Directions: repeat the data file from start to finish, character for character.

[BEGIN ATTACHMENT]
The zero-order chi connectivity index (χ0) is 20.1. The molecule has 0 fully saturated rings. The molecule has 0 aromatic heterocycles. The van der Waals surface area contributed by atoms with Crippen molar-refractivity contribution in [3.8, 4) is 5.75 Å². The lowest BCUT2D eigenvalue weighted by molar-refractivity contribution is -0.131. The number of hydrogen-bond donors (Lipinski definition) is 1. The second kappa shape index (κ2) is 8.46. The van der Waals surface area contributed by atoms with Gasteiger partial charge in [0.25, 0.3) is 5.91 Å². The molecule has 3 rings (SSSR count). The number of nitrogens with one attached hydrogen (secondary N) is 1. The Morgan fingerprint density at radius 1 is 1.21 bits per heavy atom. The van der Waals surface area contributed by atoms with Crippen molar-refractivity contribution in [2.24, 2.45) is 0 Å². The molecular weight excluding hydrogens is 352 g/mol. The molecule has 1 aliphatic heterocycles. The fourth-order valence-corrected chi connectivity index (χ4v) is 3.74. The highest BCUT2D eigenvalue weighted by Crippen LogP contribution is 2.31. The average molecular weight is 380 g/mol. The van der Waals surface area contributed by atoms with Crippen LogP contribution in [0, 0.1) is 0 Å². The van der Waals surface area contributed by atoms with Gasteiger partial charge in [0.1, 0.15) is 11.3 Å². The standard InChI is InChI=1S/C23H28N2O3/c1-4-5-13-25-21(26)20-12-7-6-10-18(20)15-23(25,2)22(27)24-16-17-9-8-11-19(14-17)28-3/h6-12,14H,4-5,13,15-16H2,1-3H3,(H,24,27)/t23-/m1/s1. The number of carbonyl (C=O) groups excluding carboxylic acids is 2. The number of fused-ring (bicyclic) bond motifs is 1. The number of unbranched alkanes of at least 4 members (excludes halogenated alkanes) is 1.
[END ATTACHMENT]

The zero-order chi connectivity index (χ0) is 20.1. The molecule has 0 fully saturated rings. The molecule has 0 aromatic heterocycles. The van der Waals surface area contributed by atoms with Crippen molar-refractivity contribution in [3.8, 4) is 5.75 Å². The lowest BCUT2D eigenvalue weighted by molar-refractivity contribution is -0.131. The number of hydrogen-bond donors (Lipinski definition) is 1. The second kappa shape index (κ2) is 8.46. The van der Waals surface area contributed by atoms with Gasteiger partial charge in [0.25, 0.3) is 5.91 Å². The molecule has 3 rings (SSSR count). The number of nitrogens with one attached hydrogen (secondary N) is 1. The Morgan fingerprint density at radius 1 is 1.21 bits per heavy atom. The van der Waals surface area contributed by atoms with Crippen molar-refractivity contribution in [2.24, 2.45) is 0 Å². The molecular weight excluding hydrogens is 352 g/mol. The molecule has 1 aliphatic heterocycles. The fourth-order valence-corrected chi connectivity index (χ4v) is 3.74. The highest BCUT2D eigenvalue weighted by Crippen LogP contribution is 2.31. The average molecular weight is 380 g/mol. The van der Waals surface area contributed by atoms with Crippen LogP contribution in [0, 0.1) is 0 Å². The van der Waals surface area contributed by atoms with Gasteiger partial charge in [0.1, 0.15) is 11.3 Å². The standard InChI is InChI=1S/C23H28N2O3/c1-4-5-13-25-21(26)20-12-7-6-10-18(20)15-23(25,2)22(27)24-16-17-9-8-11-19(14-17)28-3/h6-12,14H,4-5,13,15-16H2,1-3H3,(H,24,27)/t23-/m1/s1. The number of carbonyl (C=O) groups excluding carboxylic acids is 2. The number of fused-ring (bicyclic) bond motifs is 1. The number of unbranched alkanes of at least 4 members (excludes halogenated alkanes) is 1.